How to Take “Constructive Criticism”

Being a parent is hard. It’s a job that requires no qualifications- but demands 100% effort. Nobody goes to school for this. The most guidance we receive comes from the 90 minute classes on child birthing during the second trimester of pregnancy. The “oh shit” moments don’t start happening until the first night home from the hospital. That’s when we realize that these tiny humans are going to dictate the rest of our lives. Forever. No really. Forever.

The pressure starts before the contractions. Three months into the first trimester, I broke the news to our family. It was a Christmas party. I remember hugging each family member and whispering the news into their ear. The sweetest surprises are the ones that are the most anticipated. Everyone was ecstatic. The putrid droplets of wisdom, long since expired, dropped from their lips like they had been saved, all this time, just for this very moment. But everyone is going to have their own advice. Their own stories. Suggestions.

Parents are good at feeling attacked. It’s not because we are too sensitive or emotional. Becoming a parent is like being signed up to a class, dedicated to telling you that you don’t fucking matter anymore. And every lesson plan is a new piece of advice, conflicting with every other piece of advice you have ever heard. And at the end of each day, you’re told that everything you have done is wrong and that you failed. No matter who you listen to. No matter what tools you use. You are wrong.

Older generations have told me that I am easily offended. I see it every day in the comments section of every controversial facebook meme. I can’t figure out if they honestly believe that their advice is so important that it should be valued above research studies and personal experiences. Social media has allowed opinions to be valued over relationships. It’s easier to delete Aunt Karen on Facebook than to tell her that taking castor oil in labor can literally kill an unborn baby. People want to believe that the advice they followed was the right advice. So much so that they will steer other people to follow it. There is a fight to be right in parenting.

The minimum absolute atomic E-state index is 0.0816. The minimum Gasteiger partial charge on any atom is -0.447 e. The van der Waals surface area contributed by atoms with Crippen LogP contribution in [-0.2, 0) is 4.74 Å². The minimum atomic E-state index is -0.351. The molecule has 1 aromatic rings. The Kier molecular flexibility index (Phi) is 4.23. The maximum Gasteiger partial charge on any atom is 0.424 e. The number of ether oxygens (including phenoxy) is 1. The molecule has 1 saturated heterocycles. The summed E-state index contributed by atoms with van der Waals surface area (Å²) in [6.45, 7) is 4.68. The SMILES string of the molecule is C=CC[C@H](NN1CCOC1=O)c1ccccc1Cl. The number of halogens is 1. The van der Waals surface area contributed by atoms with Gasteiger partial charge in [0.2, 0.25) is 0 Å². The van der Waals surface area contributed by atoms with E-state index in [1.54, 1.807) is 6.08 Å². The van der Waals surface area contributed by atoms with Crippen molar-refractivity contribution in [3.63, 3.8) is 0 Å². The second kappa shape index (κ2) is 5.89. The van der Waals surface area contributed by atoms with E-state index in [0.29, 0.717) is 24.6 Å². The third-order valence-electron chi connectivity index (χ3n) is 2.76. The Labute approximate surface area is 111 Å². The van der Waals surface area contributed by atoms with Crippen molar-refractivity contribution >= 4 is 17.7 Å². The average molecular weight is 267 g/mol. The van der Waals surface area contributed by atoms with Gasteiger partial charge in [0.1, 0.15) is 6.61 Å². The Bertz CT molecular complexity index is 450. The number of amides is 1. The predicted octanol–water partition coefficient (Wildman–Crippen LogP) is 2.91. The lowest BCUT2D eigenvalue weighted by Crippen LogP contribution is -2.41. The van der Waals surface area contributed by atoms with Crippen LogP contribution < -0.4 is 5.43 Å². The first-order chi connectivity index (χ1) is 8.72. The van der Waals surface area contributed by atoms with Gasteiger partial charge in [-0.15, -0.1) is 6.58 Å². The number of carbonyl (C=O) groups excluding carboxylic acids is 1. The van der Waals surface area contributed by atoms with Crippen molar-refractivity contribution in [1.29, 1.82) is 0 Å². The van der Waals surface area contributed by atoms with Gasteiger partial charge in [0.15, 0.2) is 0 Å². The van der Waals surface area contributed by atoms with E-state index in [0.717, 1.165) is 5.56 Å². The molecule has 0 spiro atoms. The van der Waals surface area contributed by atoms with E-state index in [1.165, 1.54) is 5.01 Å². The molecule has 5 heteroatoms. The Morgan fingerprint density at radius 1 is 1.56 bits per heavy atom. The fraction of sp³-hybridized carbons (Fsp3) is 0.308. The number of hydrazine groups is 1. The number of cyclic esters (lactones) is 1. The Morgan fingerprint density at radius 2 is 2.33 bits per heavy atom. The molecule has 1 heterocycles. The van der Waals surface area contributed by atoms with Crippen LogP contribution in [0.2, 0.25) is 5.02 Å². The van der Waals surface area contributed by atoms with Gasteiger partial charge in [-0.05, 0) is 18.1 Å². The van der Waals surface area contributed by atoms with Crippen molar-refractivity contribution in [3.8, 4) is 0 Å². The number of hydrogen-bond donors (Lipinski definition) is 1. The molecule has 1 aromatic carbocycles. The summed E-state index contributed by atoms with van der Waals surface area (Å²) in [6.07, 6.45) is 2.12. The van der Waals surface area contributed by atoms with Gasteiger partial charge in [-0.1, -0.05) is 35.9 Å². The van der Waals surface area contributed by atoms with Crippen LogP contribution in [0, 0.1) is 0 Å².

Social media holds my generation accountable for every word we say, every step we take, and every second of our parenting. The more we share, the more we are criticized. There are like, 40 states between my family and everyone I grew up with- but social media makes it feel like they live right next door. I’m faced with the challenge of wanting everyone to be as involved in my son’s life as possible, while not wanting to share the most intimate details and decisions in my life.

I do not let fear of failure or judgement control my decisions. The two faces of facebook became apparent to me when I climbed a mountain with my son when he was 9 months old. My photos exploded with likes and reactions. But my inbox was beaming with questions of criticism and worry.

“Don’t you think that is a little dangerous…”

“What’s the matter with you!? You could have gotten hurt!”


Why the fuck would I listen to that? Is that my responsibility as a parent? To fucking drown in someone else’s worries and concerns? Because my lifestyle as a parent is to go hiking and mountain climbing with my family, do you honestly believe that it gives you the right to have an unchallenged opinion? News flash: Opinions do not have to be spoken and shared every time they run through your head. You can actually just not say anything at all. There’s this really cool thing that I’m allowed to do as a parent. I’ve been doing it for a while now actually and it’s working out great. I don’t really have a name for it but I highly recommend that you try it. Don’t fucking respond to people’s criticisms or questions. Ignore them. It’s fucking amazing, I’m telling you. I literally get to decide how much negativity people dump into my life. And I do it all by not giving a fuck.